“Being lonely is extremely bad for your health. If you’re lonely, you’re more likely to be put in a geriatric home at an earlier age than a similar person who isn’t lonely. You’re less likely to exercise. You’re more likely to be obese. You’re less likely to survive a serious operation and more likely to have hormonal imbalances. You are at greater risk of inflammation. Your memory may be worse. You are more likely to be depressed, to sleep badly, and to suffer dementia and general cognitive decline.”

Stephen Marche

We live in a unique time. We’re the most connected culture ever while also struggling with incredible loneliness.

The workplace is often a microcosm of this larger reality. With five generations coming into their own within our culture, four of which are in the workplace, the challenge of building community has never been more difficult.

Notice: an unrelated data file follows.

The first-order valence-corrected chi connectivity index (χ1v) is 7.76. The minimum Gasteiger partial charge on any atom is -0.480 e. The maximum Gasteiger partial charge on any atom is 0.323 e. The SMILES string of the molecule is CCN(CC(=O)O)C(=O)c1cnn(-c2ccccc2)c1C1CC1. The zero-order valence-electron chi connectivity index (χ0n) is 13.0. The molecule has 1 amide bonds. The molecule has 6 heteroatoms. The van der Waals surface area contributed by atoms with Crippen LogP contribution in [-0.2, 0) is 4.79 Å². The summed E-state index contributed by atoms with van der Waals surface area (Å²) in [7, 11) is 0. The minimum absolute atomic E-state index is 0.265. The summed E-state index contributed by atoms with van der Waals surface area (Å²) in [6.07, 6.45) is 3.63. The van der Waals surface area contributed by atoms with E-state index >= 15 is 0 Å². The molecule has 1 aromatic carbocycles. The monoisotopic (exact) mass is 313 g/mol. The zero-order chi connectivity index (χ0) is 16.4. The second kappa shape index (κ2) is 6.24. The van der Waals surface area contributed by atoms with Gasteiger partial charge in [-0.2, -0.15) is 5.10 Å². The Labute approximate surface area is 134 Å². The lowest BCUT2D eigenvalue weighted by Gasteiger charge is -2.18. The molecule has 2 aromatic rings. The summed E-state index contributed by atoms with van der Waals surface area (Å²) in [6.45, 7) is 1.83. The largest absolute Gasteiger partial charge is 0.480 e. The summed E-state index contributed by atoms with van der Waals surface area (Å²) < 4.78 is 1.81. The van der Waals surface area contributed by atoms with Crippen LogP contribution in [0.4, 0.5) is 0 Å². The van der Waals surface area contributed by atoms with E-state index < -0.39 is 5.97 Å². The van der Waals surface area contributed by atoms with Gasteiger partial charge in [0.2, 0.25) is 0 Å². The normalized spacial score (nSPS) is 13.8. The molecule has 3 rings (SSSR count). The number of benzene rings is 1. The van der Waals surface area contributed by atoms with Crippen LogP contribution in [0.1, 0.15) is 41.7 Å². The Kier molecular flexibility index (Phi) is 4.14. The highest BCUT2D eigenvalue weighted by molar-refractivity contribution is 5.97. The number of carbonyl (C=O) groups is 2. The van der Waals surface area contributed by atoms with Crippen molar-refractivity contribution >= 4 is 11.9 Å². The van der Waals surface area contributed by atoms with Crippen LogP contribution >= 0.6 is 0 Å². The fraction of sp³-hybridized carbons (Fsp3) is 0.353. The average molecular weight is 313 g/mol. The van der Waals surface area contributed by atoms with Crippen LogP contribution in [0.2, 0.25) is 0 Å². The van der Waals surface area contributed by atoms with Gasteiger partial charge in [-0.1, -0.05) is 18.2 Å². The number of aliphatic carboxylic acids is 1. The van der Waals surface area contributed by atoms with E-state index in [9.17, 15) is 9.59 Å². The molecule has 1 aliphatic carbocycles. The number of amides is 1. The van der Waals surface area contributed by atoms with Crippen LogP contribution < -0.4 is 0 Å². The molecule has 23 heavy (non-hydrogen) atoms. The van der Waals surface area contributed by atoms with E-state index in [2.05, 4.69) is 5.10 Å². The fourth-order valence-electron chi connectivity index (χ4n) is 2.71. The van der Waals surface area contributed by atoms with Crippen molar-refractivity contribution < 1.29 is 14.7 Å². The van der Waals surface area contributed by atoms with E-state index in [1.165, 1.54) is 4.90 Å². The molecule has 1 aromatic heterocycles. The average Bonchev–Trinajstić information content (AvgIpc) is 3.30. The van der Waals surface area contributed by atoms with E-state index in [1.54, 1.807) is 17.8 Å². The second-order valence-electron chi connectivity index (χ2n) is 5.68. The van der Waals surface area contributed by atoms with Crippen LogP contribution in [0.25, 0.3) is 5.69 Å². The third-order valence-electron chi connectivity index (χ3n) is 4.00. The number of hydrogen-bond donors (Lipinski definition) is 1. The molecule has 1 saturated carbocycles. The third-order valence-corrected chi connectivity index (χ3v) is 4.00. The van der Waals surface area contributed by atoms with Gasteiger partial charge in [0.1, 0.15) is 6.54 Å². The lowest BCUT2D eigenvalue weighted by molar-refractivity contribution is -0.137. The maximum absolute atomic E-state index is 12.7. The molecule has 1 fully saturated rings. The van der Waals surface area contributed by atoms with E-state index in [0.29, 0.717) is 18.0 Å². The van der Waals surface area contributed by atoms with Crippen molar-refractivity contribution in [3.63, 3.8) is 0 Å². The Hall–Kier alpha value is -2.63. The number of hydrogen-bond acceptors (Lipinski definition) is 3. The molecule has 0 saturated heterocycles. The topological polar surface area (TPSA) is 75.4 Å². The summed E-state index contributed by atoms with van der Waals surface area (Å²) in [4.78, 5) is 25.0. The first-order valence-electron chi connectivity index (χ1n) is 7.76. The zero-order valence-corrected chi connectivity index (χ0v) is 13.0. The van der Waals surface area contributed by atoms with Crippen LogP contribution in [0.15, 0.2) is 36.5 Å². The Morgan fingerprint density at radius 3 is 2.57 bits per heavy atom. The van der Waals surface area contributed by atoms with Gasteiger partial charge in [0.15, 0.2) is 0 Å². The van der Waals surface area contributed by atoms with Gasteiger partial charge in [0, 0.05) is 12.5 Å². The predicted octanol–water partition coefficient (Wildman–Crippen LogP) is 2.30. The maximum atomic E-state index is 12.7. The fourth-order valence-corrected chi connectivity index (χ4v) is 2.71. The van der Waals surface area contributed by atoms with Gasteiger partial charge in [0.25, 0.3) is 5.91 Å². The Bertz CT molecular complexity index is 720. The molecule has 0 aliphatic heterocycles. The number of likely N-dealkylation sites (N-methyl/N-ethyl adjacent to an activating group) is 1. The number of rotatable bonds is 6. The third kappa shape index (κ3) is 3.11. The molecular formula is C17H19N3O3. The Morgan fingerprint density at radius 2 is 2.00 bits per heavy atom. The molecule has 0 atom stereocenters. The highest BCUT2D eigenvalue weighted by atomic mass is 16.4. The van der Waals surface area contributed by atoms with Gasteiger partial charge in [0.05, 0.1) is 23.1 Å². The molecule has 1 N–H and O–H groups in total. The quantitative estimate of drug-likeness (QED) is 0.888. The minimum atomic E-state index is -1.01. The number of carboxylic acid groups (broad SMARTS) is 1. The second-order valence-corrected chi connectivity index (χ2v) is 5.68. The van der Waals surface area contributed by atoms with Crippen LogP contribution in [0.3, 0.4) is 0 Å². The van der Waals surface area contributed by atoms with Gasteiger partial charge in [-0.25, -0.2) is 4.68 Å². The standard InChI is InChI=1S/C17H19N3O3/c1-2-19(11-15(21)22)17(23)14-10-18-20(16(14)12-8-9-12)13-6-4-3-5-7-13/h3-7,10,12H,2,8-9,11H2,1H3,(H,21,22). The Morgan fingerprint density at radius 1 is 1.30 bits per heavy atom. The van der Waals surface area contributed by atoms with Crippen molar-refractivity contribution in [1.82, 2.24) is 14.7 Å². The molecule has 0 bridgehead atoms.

Building Relationships in the Workplace

I often feel paralyzed by my role in establishing community between generations who feel like they’re moving further and further apart. I have three generations represented on my team of 7 and five generations represented within the volunteer base of our organization.

The lie which many of us believe (myself included) is that community is something we discover. Like reaching over for our iPhones in the morning, I think many of us believe one day we will stumble into community.

The truth is we don’t discover community; we create it with others. I was reminded recently of my responsibility and influence to be a community creator with our church (I’m a pastor).
Common Grounder

Four Qualities That Help Build Community

In fact, I identified four things we can all do to build community. Any of us can do these things. They do not depend on position or title. We don’t need a budget or project approval to move forward. These four qualities help us to build community wherever we are.